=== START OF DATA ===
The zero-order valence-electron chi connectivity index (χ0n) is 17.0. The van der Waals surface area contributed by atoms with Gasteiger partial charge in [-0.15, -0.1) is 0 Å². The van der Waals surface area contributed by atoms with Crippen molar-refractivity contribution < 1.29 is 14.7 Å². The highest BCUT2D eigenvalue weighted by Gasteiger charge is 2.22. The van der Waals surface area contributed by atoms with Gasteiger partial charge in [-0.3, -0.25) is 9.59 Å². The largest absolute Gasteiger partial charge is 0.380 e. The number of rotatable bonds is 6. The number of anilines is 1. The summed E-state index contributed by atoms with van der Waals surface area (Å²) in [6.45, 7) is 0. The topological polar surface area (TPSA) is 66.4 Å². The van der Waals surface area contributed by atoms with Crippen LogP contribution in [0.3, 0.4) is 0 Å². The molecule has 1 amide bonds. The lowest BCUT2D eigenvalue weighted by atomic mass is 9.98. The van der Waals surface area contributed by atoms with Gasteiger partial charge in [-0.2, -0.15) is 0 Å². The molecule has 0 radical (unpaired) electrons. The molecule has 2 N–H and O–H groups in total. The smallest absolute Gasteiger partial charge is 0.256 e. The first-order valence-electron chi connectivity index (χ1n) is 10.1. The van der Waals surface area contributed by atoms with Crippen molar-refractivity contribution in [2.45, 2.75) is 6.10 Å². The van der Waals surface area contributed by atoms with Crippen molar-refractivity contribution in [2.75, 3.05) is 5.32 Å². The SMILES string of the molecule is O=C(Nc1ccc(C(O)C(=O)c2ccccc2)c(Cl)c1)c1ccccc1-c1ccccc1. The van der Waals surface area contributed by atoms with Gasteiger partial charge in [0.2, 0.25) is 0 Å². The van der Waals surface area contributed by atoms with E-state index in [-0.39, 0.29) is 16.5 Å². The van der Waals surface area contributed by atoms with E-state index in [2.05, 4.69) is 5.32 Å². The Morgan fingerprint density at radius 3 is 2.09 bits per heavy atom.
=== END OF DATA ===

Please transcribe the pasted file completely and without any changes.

The zero-order valence-electron chi connectivity index (χ0n) is 17.0. The van der Waals surface area contributed by atoms with Gasteiger partial charge in [-0.15, -0.1) is 0 Å². The van der Waals surface area contributed by atoms with Crippen molar-refractivity contribution < 1.29 is 14.7 Å². The highest BCUT2D eigenvalue weighted by Gasteiger charge is 2.22. The van der Waals surface area contributed by atoms with Gasteiger partial charge in [-0.3, -0.25) is 9.59 Å². The largest absolute Gasteiger partial charge is 0.380 e. The number of rotatable bonds is 6. The number of anilines is 1. The summed E-state index contributed by atoms with van der Waals surface area (Å²) in [6.45, 7) is 0. The topological polar surface area (TPSA) is 66.4 Å². The van der Waals surface area contributed by atoms with Crippen LogP contribution in [0.3, 0.4) is 0 Å². The molecule has 1 amide bonds. The lowest BCUT2D eigenvalue weighted by atomic mass is 9.98. The van der Waals surface area contributed by atoms with Gasteiger partial charge in [-0.2, -0.15) is 0 Å². The molecule has 0 radical (unpaired) electrons. The molecule has 2 N–H and O–H groups in total. The smallest absolute Gasteiger partial charge is 0.256 e. The first-order valence-electron chi connectivity index (χ1n) is 10.1. The van der Waals surface area contributed by atoms with Crippen molar-refractivity contribution in [2.45, 2.75) is 6.10 Å². The van der Waals surface area contributed by atoms with Crippen molar-refractivity contribution in [2.75, 3.05) is 5.32 Å². The SMILES string of the molecule is O=C(Nc1ccc(C(O)C(=O)c2ccccc2)c(Cl)c1)c1ccccc1-c1ccccc1. The van der Waals surface area contributed by atoms with Gasteiger partial charge in [0.2, 0.25) is 0 Å². The van der Waals surface area contributed by atoms with E-state index in [-0.39, 0.29) is 16.5 Å². The van der Waals surface area contributed by atoms with E-state index in [2.05, 4.69) is 5.32 Å². The Morgan fingerprint density at radius 3 is 2.09 bits per heavy atom.